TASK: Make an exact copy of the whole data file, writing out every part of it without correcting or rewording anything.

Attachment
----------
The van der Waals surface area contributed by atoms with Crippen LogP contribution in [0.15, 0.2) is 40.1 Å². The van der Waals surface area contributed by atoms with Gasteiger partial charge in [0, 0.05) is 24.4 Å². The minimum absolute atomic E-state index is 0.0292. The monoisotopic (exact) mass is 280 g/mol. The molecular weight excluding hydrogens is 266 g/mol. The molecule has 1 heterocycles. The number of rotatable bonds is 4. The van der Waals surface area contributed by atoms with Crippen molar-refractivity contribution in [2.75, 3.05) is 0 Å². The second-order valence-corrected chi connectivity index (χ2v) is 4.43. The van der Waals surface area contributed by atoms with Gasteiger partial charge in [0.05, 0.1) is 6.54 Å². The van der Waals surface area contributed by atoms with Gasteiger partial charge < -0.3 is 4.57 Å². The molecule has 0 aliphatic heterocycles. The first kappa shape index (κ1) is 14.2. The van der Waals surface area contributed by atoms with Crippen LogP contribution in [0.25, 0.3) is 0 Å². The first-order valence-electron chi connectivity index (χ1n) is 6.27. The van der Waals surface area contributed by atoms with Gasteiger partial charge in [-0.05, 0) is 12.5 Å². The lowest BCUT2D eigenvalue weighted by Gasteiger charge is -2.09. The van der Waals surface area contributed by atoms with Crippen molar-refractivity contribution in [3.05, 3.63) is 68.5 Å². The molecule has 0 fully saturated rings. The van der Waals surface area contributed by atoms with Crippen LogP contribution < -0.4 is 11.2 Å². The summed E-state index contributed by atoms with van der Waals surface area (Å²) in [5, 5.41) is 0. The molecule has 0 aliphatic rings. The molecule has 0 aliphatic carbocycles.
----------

The van der Waals surface area contributed by atoms with Crippen LogP contribution in [0.15, 0.2) is 40.1 Å². The van der Waals surface area contributed by atoms with Gasteiger partial charge in [0, 0.05) is 24.4 Å². The minimum absolute atomic E-state index is 0.0292. The monoisotopic (exact) mass is 280 g/mol. The molecular weight excluding hydrogens is 266 g/mol. The molecule has 1 heterocycles. The number of rotatable bonds is 4. The van der Waals surface area contributed by atoms with Crippen molar-refractivity contribution in [2.75, 3.05) is 0 Å². The second-order valence-corrected chi connectivity index (χ2v) is 4.43. The van der Waals surface area contributed by atoms with Gasteiger partial charge in [0.05, 0.1) is 6.54 Å². The van der Waals surface area contributed by atoms with Gasteiger partial charge < -0.3 is 4.57 Å². The molecule has 0 aliphatic heterocycles. The first kappa shape index (κ1) is 14.2. The van der Waals surface area contributed by atoms with Crippen LogP contribution in [0.25, 0.3) is 0 Å². The first-order valence-electron chi connectivity index (χ1n) is 6.27. The van der Waals surface area contributed by atoms with Gasteiger partial charge in [-0.05, 0) is 12.5 Å². The lowest BCUT2D eigenvalue weighted by Gasteiger charge is -2.09. The van der Waals surface area contributed by atoms with Crippen molar-refractivity contribution in [3.05, 3.63) is 68.5 Å². The molecule has 0 fully saturated rings. The van der Waals surface area contributed by atoms with Crippen LogP contribution < -0.4 is 11.2 Å². The summed E-state index contributed by atoms with van der Waals surface area (Å²) in [5, 5.41) is 0. The molecule has 0 aliphatic rings. The molecule has 0 aliphatic carbocycles.